Sunday, April 16, 2006

lucky number seven

Well, it took about 24 hours to go from six to seven retired generals calling for the head of Don Rumsfeld. Of course, considering the size and breed of dog former NATO commander Wesley Clark has in the hunt, it’s kind of a wonder he waited this long.

I believe secretary Rumsfeld hasn't done an adequate job. He should go.

Um, Wes, when you are not the first, second, third, fourth, fifth, or sixth guy in the pile on, I really think you’ve gotta come with something a little bigger than “hasn’t done and adequate job.”

But, never you mind, the Pentagon has something to say to you and your band of bothersome brothers. As reported in today’s New York Times, the DoD has spent the time/energy/staff on drafting/issuing/distributing/leaking talking points for our recently retired generals. The memo starts:

U.S. senior military leaders are involved to an unprecedented degree in every decision-making process in the Department of Defense.

Of course, it doesn’t say if that “unprecedented degree” is unprecedented because it is large or small, but I guess we’re supposed to think whatever it is, it’s good.

The fact sheet was sent out to provide people with the facts. We would be doing a disservice to the analysts and the American public if we didn't provide exactly what the facts are.

That was Defense Department spokesman Eric Ruff, and he’s right, how would we know the facts about Iraq if the Bush Administration didn’t leak them?

That said, this ”politically motivated” “charm offensive,” as one general called it (and not in a nice way), is, itself, apparently rather unprecedented:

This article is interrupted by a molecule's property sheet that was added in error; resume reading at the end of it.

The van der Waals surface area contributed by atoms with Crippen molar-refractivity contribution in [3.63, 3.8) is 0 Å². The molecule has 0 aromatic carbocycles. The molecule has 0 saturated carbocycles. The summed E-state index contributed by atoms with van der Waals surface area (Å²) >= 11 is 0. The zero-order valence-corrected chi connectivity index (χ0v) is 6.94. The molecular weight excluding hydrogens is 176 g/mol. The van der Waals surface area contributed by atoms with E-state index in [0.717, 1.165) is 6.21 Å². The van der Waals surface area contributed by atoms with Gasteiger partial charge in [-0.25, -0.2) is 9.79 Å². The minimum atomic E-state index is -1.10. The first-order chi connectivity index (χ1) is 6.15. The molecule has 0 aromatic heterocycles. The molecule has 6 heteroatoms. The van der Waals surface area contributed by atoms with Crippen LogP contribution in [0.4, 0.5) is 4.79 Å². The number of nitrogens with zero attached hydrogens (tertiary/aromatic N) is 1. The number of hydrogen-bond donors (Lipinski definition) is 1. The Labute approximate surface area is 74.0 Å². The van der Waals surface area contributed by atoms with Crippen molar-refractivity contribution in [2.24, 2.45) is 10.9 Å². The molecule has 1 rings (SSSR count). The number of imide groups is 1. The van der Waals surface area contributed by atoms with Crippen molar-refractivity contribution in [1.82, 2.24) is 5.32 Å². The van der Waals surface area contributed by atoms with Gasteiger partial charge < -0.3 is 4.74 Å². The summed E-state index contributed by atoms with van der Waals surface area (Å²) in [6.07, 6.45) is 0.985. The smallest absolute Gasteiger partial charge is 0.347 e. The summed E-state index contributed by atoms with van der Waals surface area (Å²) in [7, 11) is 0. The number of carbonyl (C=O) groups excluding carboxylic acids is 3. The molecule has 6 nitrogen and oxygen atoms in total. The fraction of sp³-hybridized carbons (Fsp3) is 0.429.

It is not uncommon for the Pentagon to send such memorandums to this group of officers, whom they consider to be influential in shaping public opinion. But it is unusual for the Pentagon to issue guidance that can be used by retired generals to rebut the arguments of other retired generals.

What’s not unusual (during the last five years) is that a part of our taxpayer-financed government is exhausting resources on public relations rather than policy. Maybe it’s me, but I think Iraq is an all hands on deck situation right now—somebody (Donald) should be a bit more concerned with the record rate of US casualties in the last two weeks. . . .

Wait, this just in, Don of the Dead wants us to think that he does care about what the generals think—and he’s summoned all of them to a photo-op, um, meeting this Tuesday to express their ideas about Iraq. I’m sure that will be as productive a gathering as the January coffee klatch Bush engineered with former Secretaries of State and Defense.

There’s just no substitute for experience. . . assuming you learn from it.

screen grab courtesy of Al Rodgers


Blogger Retired LTC said...

Clark hasn't waited. He's been calling for Rumsfeld's ouster since 2003. See and for just two examples.

The difference is, Clark has known all along that it's Bush who's ultimately responsible for our failed policies in Iraq and elsewhere around the world. Rumsfeld has made his share of blunders, but criticizing him directly just serves a diversion that takes the heat off the White House where it really belongs.

I suspect that Clark is only chiming in now as a show of support for the other generals, who are being vilified for exercising their right (and performing their duty) to speak out.

5:44 PM  
Blogger Terrell said...

I've collected comments of 13 generals so far who have had words to say about Bush, Rumsfeld, and/or their flawed policies. And Clark was first that I know of to call for Rumsfeld's resignation or firing.

What a pity the others didn't come forth before Nov. 2004!

6:24 PM  
Blogger guy2k said...

Good points, both.

Yes, LTC, Bush is where the buck stops--and even Gen. Myers said as much over the weekend. And, yes, Clark has been a vocal critic of Rummy and the running of the war in the past--I was, perhaps, guilty of thinking too much within a news cycle context.

And though I don't think all of your 13 are technically "generals," Terrell, they are close enough for this civilian--and I very much like running counts of critics. . . and the offenses they criticize.


8:43 AM  

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